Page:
The style of the mansion changed with the owners over the years, but restorations by the National Trust have brought the estate back to the Queen Anne style the house had during the Douglas era. The home originally had more of a Victorian style under the Sinclair’s ownership.
The Visitor’s Center
The visitor’s center is located in the Central Hall of the Carriage House which was built in 1911 and has since been restored. The visitor’s center gives an overview of the history of Cedar Rapids over the past 150 years. It also displays pictures, artifacts, home movies and other information about the families who lived at Brucemore throughout the years. Also included in the visitors is a scale model of the Brucemore estate as it looked in the 1920’s.
Events and Educational Opportunities
For over 30 years, the Brucemore estate has served as a leader in community involvement and cultivation, hosting over 45,000 visitors annually. Festivals, theatrical performances, specialty tours, garden walks, and landscape hikes are among the many activities that take place at the Brucemore.
The Brucemore’s handsome estate provides the perfect backdrop. While weddings are not permitted, areas of the Brucemore are available for certain functions and are open to the community. Located in the heart of Cedar Rapids, the Brucemore estate is the perfect location for functions in Cedar Rapids.
2160 Linden Dr SE, Cedar Rapids, IA 52403, Phone: 319-362-7375
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Attraction Spotlight: Belmont Hill Victorian Bed & Breakfast
Set in 1882 National Register Home and Carriage House on a private estate in Cedar Rapids, Iowa, the Belmont Hill Victorian Bed & Breakfast is a charming and elegant retreat that offers a tranquil escape from the hustle and bustle of daily life. Surrounded by pristine woodlands and beautiful natural landscapes, the charming inn features three beautifully appointed guest rooms with country-style décor and Victorian furnishings. Boasting beautiful finishes with wood salvaged from vintage Victorian buildings, private bathrooms, and modern-day conveniences, guest rooms provided a warm and welcoming home-away-from-home ambiance.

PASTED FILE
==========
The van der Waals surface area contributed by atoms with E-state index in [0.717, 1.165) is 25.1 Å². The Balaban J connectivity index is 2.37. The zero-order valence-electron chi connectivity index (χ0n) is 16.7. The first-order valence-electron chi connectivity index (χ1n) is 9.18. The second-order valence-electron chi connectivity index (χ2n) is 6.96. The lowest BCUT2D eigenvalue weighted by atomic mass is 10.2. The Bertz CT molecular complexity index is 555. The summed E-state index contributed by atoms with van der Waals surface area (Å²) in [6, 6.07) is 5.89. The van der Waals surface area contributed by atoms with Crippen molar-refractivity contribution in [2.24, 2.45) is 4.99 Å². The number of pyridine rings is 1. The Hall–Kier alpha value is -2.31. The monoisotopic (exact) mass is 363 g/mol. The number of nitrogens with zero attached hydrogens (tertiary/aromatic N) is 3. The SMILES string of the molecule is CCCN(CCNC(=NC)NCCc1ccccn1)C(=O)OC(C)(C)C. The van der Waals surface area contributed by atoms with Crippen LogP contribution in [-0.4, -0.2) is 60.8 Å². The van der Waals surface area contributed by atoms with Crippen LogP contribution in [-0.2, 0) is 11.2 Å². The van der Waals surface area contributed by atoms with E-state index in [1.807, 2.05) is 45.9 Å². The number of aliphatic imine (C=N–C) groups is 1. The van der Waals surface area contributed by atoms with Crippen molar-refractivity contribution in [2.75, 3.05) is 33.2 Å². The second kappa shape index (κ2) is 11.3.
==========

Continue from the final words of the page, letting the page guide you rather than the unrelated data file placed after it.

The Belmont Hill Victorian Bed & Breakfast features three beautifully appointed guest rooms with country-style décor and Victorian furnishings. All guest rooms have hardwood floors, king or queen-size pillow-beds dressed in high-quality linens, down comforters, and plush pillows, and en-suite bathrooms with shower/bath combinations, single vanities, fresh towels, and branded bath products. Hypo-allergenic pillows are available upon request. Modern amenities include individual climate control with cooling and heating, flat-screen televisions with cable channels, hairdryers and irons and ironing boards, and complimentary wireless Internet.
Named after the original owner and builder of Belmont Hill, the Wolff Room is a spacious ground-floor room furnished with queen-size walnut Amana bed dressed in high-quality linens, down comforters, and plush pillows, and an en-suite bathroom with shower/bath combination, single vanity, fresh towels, and branded bath products. The room also has an antique dresser and romantic loveseat.
Located on the ground floor of the mansion, the Heisel Room features a hardwood four poster king size bed dressed in high-quality linens, down comforters, and plush pillows, and an en-suite bathroom with shower/bath combination, single vanity, fresh towels, and branded bath products. The spacious room also has an oak cylinder desk, an oak dresser, and a romantic loveseat.
A complimentary continental-style breakfast is served every morning in the elegant dining room and includes freshly baked bread and pastries, seasonal fruit, cereals and homemade granola, yogurt, fruit juices, freshly brewed coffee, and tea. Gluten-free, lactose-intolerant, vegetarian, and vegan diets can be accommodated on request.
Attractions in the area include the Amana Colonies, the Antique Car Museum, the Brucemore Mansion, the Hoover National Historic Site, the Ushers Ferry Historic Village, Historic Mt. Vernon and Cornell College, the University of Iowa Campus and the Cold Capitol Museum. Also of interest is the Amish Community in Kalona, Amish Community, the Newbo Market/Czech Village Historic District, the National Czech & Slovak Museum, and Library, and the Cedar Rapids Museum of Art.
1525 Cherokee Drive NW, Cedar Rapids, Iowa, Phone: 319-366-1343